How World Market Stores Can Help Bed Bath & Beyond

by Trefis Team
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Bed Bath & Beyond
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In June last year, Bed Bath & Beyond (NASDAQ:BBBY) acquired Cost Plus, a retailer that offers a variety of home decorating items, furniture, gifts, holiday and seasonal items as well as specialty food and beverages. [1] This added a new business segment, World Market stores, which accounts for about 10% of the company’s value according to our estimates. Most of World Market’s product categories are similar in nature to products offered by Bed Bath & Beyond. However, the attractive store layout and some distinct offerings add a different appeal. Also, the acquisition has helped the retailer in reducing competition and strengthening its brand image.

See our complete analysis for Bed Bath & Beyond

Appealing Product Offerings Despite Being Similar To Bed Bath & Beyond

Through World Market stores, Bed Bath & Beyond offers a variety of casual home furnishing products including furniture, bath linens, rugs, pillows, window coverings, gifts and decorative accessories. It also offers food and beverages such as wine, microbrewed and imported beer, bottled water, tea and coffee. While most of the products are similar to those of Bed Bath & Beyond, certain aspects add a little more appeal to World Market’s products. World Market stores offer private label (World Market) brands, which have distinct design, good quality and are not available in typical department stores. Several products including collectibles and jewelry are handcrafted and bought from different parts of the world, which makes them exclusive. Moreover, these products are sourced from locations where Bed Bath & Beyond’s presence is not very strong. This adds variety to the retailer’s overall product offerings. Therefore, we believe that despite the product similarity, Bed Bath & Beyond can target a different set of customers with its World Market stores.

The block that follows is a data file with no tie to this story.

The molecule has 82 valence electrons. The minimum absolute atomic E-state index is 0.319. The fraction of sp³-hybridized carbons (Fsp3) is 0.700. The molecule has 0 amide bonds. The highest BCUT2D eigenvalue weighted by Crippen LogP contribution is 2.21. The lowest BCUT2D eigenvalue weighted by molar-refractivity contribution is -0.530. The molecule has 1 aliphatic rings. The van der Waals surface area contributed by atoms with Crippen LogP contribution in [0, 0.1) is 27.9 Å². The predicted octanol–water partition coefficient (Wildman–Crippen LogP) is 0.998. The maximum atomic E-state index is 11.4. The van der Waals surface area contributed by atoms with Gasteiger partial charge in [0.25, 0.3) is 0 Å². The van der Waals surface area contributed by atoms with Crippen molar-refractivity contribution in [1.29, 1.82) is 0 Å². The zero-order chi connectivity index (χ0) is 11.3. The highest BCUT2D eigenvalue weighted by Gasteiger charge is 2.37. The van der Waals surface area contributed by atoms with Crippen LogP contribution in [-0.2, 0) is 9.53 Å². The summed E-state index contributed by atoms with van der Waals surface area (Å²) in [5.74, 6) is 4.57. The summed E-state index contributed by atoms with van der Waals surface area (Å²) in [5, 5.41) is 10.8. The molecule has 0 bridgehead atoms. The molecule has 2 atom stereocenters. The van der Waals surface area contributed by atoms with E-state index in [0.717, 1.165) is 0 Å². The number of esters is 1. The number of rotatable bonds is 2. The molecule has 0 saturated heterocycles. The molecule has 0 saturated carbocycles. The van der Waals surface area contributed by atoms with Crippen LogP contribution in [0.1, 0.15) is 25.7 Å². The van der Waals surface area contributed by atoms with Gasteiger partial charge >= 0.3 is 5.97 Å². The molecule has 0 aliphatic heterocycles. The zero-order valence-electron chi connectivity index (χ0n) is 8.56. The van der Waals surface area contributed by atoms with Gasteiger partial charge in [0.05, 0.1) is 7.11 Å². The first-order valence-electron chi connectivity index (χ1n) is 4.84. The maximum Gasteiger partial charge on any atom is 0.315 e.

Compelling Store Design To Attract Customers

Since most of Bed Bath & Beyond’s customers are interested in furnishing or remodeling their homes, the shopping experience is of prime importance. World Market stores have an attractive design which incorporates creative and colorful product display and presentation. The goods are displayed in open crates and barrels and are categorized in separate shops within the stores. This makes the products look a lot more appealing and enhances the customers’ shopping experience. In some states, these stores include wine and coffee tasting with other food assortments. Along with the product offerings, the store design is likely to play an important role in driving store traffic. We expect the retailer to adhere to this design as it expands World Market stores in the U.S.

What’s The Significance?

At the time of Cost Plus’ acquisition, Bed Bath & Beyond had 258 World Market stores across 30 states in the U.S. This count increased to 264 by the end of Q3 fiscal 2012. The retailer plans to open 10 such stores in fiscal 2013, and we expect a similar number of store openings in subsequent years. We estimate that World Market stores will account for about 10% of Bed Bath & Beyond’s overall revenues in the coming years. Even if this segment’s revenues double in the next five to six years, there would not be a significant upside to our price estimate.

However, there is more to it than just the numbers, and we believe that this business can pay off in other ways. Bed Bath & Beyond has acquired a unique business which will benefit as the U.S. housing market improves and customer preference shifts to specialty stores. This will not only help drive store traffic but also strengthen the retailer’s brand image. Moreover, it will reduce competition (Cost Plus was previously a competitor) and grant Bed Bath & Beyond a competitive advantage over other specialty retailers and department stores.

Our price estimate for Bed Bath & Beyond stands at $ 69, implying a premium of about 10% to the market price.

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Notes:
  1. Cost Plus’ SEC filings []
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